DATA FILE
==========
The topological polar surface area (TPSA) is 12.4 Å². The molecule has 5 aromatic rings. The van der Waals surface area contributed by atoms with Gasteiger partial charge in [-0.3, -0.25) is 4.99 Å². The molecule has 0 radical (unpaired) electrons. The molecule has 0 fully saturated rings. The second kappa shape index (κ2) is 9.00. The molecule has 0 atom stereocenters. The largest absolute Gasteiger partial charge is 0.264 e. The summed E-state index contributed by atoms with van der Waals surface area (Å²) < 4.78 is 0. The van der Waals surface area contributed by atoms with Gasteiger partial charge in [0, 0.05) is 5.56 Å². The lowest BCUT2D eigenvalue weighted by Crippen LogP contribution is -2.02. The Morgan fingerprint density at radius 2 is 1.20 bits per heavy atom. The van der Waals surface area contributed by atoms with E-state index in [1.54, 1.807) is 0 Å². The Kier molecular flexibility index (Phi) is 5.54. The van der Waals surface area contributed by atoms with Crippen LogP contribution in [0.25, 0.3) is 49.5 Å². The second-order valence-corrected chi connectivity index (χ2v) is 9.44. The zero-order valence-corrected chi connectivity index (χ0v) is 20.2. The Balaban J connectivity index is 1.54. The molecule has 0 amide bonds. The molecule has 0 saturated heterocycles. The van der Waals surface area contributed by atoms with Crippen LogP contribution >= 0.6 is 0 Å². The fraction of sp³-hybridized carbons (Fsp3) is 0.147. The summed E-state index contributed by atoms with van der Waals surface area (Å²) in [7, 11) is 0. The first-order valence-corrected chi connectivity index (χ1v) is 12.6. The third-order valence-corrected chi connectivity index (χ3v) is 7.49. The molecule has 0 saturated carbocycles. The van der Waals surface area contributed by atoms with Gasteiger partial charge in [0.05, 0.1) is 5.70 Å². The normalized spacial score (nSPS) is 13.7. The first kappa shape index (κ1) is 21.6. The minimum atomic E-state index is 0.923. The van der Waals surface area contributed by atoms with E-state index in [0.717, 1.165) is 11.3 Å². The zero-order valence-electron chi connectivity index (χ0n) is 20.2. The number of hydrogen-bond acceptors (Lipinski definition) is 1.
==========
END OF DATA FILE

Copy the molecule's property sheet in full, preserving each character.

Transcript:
The topological polar surface area (TPSA) is 12.4 Å². The molecule has 5 aromatic rings. The van der Waals surface area contributed by atoms with Gasteiger partial charge in [-0.3, -0.25) is 4.99 Å². The molecule has 0 radical (unpaired) electrons. The molecule has 0 fully saturated rings. The second kappa shape index (κ2) is 9.00. The molecule has 0 atom stereocenters. The largest absolute Gasteiger partial charge is 0.264 e. The summed E-state index contributed by atoms with van der Waals surface area (Å²) < 4.78 is 0. The van der Waals surface area contributed by atoms with Gasteiger partial charge in [0, 0.05) is 5.56 Å². The lowest BCUT2D eigenvalue weighted by Crippen LogP contribution is -2.02. The Morgan fingerprint density at radius 2 is 1.20 bits per heavy atom. The van der Waals surface area contributed by atoms with E-state index in [1.54, 1.807) is 0 Å². The Kier molecular flexibility index (Phi) is 5.54. The van der Waals surface area contributed by atoms with Crippen LogP contribution in [0.25, 0.3) is 49.5 Å². The second-order valence-corrected chi connectivity index (χ2v) is 9.44. The zero-order valence-corrected chi connectivity index (χ0v) is 20.2. The Balaban J connectivity index is 1.54. The molecule has 0 amide bonds. The molecule has 0 saturated heterocycles. The van der Waals surface area contributed by atoms with Crippen LogP contribution >= 0.6 is 0 Å². The fraction of sp³-hybridized carbons (Fsp3) is 0.147. The summed E-state index contributed by atoms with van der Waals surface area (Å²) in [7, 11) is 0. The first-order valence-corrected chi connectivity index (χ1v) is 12.6. The third-order valence-corrected chi connectivity index (χ3v) is 7.49. The molecule has 0 saturated carbocycles. The van der Waals surface area contributed by atoms with Gasteiger partial charge in [0.05, 0.1) is 5.70 Å². The normalized spacial score (nSPS) is 13.7. The first kappa shape index (κ1) is 21.6. The minimum atomic E-state index is 0.923. The van der Waals surface area contributed by atoms with E-state index in [0.717, 1.165) is 11.3 Å². The zero-order valence-electron chi connectivity index (χ0n) is 20.2. The number of hydrogen-bond acceptors (Lipinski definition) is 1.